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Tag Archives: getting in shape after pregnancy

Om Sweet Om

Baby yogi

Happy baby in Happy Baby

For the past few weeks, I’ve been getting back into yoga after a long time away. So, I found myself one evening in a room full of people, all of whom seemed to have been given instructions I somehow missed.

One by one, the yogis laid out think woolen blankets, then spread out their yoga mats, then layered towels atop the large pile. They rolled back and forth over giant bolster pillows: warming up, loosening their spines, releasing inhibitions and stressful thoughts. As I watched person after person go through their own personal routine, I felt more and more out of place.

Is this a yoga studio or a homeless shelter?, I thought.

When the instructor started moving us through poses, I looked around frantically, trying to decipher the arcane language she was speaking.

“Chaturanga Dandasana!”

“King Pigeon!”

“Happy Baby!”

Ah! Finally one I know! I laughed to myself as I lay on my back like an overturned beetle, wrapping my palms around the soles of my feet. In that moment, my son’s grinning face came to me like a beacon of light through the clouds. I smiled and relaxed a little, easing into the poses and not worrying as much about whether or not I was doing them right.

Moving and stretching, I began to think about how detached from my body I became during pregnancy. My strategy for dealing with the various parts of me growing larger was to just ignore them.

Butt? What butt?

Cankles? What cankles?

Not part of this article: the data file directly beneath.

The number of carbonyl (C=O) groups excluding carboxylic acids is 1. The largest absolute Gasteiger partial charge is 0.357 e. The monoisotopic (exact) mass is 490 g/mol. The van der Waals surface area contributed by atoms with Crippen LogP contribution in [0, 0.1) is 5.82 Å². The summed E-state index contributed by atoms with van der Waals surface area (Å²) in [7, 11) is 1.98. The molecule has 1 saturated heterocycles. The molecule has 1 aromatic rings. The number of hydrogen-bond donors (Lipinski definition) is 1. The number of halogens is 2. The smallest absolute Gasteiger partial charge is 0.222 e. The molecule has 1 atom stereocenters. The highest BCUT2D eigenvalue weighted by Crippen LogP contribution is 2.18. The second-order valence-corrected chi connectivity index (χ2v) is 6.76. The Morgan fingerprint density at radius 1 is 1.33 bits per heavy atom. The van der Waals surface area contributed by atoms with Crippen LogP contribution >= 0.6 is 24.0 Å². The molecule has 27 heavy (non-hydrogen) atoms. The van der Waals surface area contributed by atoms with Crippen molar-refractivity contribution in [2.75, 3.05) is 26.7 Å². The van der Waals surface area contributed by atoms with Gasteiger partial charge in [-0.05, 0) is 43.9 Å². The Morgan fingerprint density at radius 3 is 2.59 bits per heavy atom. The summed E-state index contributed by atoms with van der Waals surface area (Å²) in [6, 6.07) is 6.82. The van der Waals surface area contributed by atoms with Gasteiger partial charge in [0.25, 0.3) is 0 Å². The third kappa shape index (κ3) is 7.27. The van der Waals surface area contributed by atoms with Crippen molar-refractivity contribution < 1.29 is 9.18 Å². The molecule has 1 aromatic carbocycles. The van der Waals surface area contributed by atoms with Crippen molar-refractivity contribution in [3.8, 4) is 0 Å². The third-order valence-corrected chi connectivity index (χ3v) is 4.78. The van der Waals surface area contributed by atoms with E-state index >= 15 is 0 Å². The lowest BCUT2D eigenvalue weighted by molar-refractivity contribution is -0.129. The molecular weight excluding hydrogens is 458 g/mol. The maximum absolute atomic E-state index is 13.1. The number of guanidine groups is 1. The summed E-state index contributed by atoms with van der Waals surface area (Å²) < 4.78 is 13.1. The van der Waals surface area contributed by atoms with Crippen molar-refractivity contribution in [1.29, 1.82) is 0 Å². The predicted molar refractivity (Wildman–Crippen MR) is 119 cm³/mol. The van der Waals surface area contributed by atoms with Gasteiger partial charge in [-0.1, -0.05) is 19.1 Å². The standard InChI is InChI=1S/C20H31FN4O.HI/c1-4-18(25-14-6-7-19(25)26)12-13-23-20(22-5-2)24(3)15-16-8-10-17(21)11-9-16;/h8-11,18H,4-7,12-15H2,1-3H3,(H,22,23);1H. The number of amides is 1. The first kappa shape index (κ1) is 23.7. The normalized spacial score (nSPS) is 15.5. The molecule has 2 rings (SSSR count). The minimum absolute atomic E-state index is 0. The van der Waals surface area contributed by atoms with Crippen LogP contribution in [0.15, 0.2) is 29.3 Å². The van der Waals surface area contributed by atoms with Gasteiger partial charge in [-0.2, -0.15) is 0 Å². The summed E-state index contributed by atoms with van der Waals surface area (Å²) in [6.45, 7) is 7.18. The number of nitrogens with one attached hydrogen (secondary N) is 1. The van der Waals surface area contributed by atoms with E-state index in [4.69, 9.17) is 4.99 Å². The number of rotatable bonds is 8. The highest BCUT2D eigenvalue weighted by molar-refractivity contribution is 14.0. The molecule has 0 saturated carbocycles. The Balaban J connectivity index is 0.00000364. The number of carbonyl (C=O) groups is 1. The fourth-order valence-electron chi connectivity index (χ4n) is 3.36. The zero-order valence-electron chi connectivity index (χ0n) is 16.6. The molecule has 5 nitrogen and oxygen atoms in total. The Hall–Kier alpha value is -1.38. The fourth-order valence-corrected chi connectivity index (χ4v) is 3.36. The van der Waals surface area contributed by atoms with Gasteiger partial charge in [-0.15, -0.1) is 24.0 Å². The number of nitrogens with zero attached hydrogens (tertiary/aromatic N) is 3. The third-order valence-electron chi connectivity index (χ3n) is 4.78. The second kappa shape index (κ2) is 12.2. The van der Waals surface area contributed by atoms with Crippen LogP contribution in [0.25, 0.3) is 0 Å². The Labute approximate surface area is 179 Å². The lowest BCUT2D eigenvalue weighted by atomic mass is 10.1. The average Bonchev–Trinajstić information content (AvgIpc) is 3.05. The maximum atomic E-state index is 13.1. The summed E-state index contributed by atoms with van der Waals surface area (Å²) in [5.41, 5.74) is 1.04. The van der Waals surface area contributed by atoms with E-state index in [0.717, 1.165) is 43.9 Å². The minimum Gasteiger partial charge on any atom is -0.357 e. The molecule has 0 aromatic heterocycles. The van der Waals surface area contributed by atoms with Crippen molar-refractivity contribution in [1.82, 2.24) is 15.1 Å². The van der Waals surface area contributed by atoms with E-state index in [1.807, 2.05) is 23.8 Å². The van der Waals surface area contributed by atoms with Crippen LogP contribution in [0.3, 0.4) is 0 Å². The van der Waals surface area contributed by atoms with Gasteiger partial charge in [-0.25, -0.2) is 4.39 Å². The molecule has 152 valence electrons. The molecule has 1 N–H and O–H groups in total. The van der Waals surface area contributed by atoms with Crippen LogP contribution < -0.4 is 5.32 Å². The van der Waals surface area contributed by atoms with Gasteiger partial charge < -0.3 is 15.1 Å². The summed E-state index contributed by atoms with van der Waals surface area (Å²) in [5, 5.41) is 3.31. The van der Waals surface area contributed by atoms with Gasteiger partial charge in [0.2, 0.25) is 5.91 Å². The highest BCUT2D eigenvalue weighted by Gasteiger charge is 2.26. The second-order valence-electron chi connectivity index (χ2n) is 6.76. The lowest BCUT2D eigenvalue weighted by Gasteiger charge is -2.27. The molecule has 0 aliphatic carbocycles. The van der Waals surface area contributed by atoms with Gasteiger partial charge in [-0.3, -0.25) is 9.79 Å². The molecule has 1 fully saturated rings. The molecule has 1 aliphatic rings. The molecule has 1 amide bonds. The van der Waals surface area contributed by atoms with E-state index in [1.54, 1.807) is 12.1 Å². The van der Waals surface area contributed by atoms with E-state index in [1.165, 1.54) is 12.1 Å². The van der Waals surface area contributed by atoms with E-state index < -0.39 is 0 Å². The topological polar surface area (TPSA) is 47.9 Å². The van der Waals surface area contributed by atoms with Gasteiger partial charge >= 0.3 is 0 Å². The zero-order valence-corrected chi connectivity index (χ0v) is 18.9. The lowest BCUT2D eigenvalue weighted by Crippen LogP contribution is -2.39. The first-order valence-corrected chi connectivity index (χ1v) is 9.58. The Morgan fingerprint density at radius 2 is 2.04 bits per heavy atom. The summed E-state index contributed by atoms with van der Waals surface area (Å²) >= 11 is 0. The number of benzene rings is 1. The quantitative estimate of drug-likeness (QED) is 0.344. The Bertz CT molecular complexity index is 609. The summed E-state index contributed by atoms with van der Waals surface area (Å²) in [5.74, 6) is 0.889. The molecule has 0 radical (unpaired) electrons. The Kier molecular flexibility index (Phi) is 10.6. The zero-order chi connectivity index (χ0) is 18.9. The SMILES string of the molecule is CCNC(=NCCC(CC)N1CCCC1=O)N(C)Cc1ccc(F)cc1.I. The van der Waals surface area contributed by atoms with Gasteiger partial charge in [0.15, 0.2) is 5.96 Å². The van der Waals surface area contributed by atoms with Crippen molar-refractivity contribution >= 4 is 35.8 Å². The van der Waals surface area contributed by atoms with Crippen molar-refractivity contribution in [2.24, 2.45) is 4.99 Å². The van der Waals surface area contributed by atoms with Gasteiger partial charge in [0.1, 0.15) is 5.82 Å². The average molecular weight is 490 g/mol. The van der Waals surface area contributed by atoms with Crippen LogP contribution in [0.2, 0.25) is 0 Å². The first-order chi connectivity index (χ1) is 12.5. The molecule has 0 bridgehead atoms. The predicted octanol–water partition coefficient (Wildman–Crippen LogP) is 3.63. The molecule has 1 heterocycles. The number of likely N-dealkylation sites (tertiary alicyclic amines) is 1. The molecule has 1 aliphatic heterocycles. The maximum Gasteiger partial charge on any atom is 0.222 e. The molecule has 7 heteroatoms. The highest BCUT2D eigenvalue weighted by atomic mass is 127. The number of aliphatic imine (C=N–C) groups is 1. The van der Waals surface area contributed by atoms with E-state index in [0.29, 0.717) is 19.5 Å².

I don’t think it’s a coincidence that as your belly grows, you can no longer see your thighs. It’s the one merciful thing that happens during pregnancy.

As I reached and bent, rolled and contorted, I tried to get reacquainted with my body. Tried to see the good, make peace with the fact that my body isn’t quite what I’d like it to be. And suddenly, I thought of a favorite passage from Gloria Steinem’s Revolution from Within, where she reflects on her own process of letting go, forgiving herself and celebrating herself.

I realized that, while I may not be happy with my body today, there will come a time when I’d give anything to look like this. To be able to bend and twist, to sweat, to experience the feeling of accomplishment that comes after a workout. Instead of criticizing myself, only to one day realize how silly I’ve been, why not celebrate the youth and vitality I have today?

I came home and took Revolution from Within off the shelf, and reread the passage I had been thinking of. It resonated with me as much today as it did the first time I read it. I hope it speaks to you as well.

Sometimes, when I enter a familiar room or street, I think I see a past self walking toward me. She can’t see me in the future, but I can see her very clearly. She runs past me, worried about being late for an appointment she doesn’t want to go to. She sits at a restaurant table in tears of anger arguing with the wrong lover. She strides toward me in the jeans and wine-red suede boots she wore for a decade, and I can remember the exact feel of those boots on my feet. …

I used to feel impatient with her: Why was she wasting time? Why was she with this man? at that appointment? forgetting to say the most important thing? Why wasn’t she wiser, more productive, happier? But lately, I’ve begun to feel a tenderness, a welling of tears in the back of my throat, when I see her. I think: She’s doing the best she can. She’s survived — and she’s trying so hard. Sometimes, I wish I could go back and put my arms around her. …

We are so many selves. It’s not just the long-ago child within us who needs tenderness and inclusion, but the person we were last year, wanted to be yesterday, tried to become in one job or in one winter, in one love affair or in one house where even now, we can close our eyes and smell the rooms.